Gianluca Sgueo

Open access

The paradox of «Low-Fi» digital public services

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Keywords: Design, Digital, Government, Performance, Public Sector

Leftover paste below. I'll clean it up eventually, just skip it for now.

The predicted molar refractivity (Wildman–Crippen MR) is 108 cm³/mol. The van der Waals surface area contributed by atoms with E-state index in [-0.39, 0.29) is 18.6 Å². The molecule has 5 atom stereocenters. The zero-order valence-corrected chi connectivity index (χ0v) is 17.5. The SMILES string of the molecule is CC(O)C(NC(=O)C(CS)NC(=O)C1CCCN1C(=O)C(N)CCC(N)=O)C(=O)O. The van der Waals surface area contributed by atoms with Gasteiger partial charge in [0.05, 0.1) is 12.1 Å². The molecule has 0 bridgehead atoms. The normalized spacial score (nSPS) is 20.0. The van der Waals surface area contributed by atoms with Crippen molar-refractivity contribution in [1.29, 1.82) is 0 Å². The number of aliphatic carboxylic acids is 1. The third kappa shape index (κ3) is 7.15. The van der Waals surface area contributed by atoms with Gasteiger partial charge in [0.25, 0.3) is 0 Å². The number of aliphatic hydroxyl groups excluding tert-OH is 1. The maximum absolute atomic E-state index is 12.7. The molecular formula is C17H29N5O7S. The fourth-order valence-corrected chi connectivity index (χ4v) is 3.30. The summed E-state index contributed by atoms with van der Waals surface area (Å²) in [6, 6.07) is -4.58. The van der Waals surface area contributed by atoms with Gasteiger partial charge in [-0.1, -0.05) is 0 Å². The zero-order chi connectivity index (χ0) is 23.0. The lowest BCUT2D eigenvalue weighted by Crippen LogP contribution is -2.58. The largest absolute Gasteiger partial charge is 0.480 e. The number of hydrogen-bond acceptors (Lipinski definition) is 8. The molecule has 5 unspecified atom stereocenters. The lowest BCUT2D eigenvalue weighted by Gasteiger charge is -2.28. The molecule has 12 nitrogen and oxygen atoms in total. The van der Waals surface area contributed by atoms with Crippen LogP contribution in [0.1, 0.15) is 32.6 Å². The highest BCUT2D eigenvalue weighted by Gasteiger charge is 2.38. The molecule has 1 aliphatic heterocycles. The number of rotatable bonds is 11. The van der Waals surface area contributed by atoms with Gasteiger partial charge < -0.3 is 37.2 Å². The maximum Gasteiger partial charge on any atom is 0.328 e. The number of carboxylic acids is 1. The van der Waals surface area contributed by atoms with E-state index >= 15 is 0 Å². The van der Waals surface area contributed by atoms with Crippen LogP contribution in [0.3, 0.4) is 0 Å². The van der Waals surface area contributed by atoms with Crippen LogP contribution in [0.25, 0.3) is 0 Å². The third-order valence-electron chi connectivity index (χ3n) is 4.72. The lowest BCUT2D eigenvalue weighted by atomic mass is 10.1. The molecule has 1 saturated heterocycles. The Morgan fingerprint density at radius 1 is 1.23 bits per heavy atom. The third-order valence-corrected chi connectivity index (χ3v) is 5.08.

Electronics for general use – also known as «consumer tech» – are designed to provide instantgratification to their users, primarily via four design features: hyper-velocity (epitomised by shortened delivery time), over-simplicity (embodied by simplified user interfaces, accessible to anyone, regardless of their level of expertise), singularity (exemplified by digital services and products tailored to users’ needs and expectations) and (occasional) free-of-charge access to digital services. Consumer tech’s instant-gratification, however, comes at a cost: a lower average quality of its products and services when compared to their analogical – or professional – counterparts. As consumers, we may accept standardised low-fi technology, and adapt to the trade-off between rapid gratification and lower quality. This compromise, however, becomes unacceptable when we step into the shoes of citizens interacting with public administrations via online platforms or other digital means. Hence, the paradox of low-fi digital public services. Democratic decision-making is antithetical to consumer technology on four grounds. First and foremost, digital democratic spaces must necessarily stay inclusive. Consumer tech instead can be – and often is – exclusive. Second, public regulation is designed for durability, while consumer tech plans its obsolescence. Third, norms and rules are directed to large and undifferentiated communities (with rare exceptions of ad-hoc approaches). Fourth, digital public services differ from consumer tech in terms of reliability. Consumers may always opt out and adopt cheaper alternatives – citizens can’t. Higher complexity, extended duration and lower accessibility are passively accepted by many of us as regards the analogic, offline, public services. However, our acceptance quickly turns into frustration when we relate to, and engage with, digital public services. We expect our digital institutions to be easy to interact with, capable of responding both immediately and effectively to our demands, and possibly in a personalised fashion. In this article I propose to re-conceptualize the aesthetics of digitalised public services. I suggest ownplaying the idea that digital decision-making can only be effective when it delivers rapid and successful responses to the issues of the day, regardless of its complexity. I propose three actions to sustain highly performing digital government: first, elaborate a storytelling approach to digital government that shifts the focus from immediacy to complexity; second, frame digital public spaces with a focus on the interactions, not the outcomes; third, and finally, encourage civic engagement through creative approaches (through game-design elements, for instance

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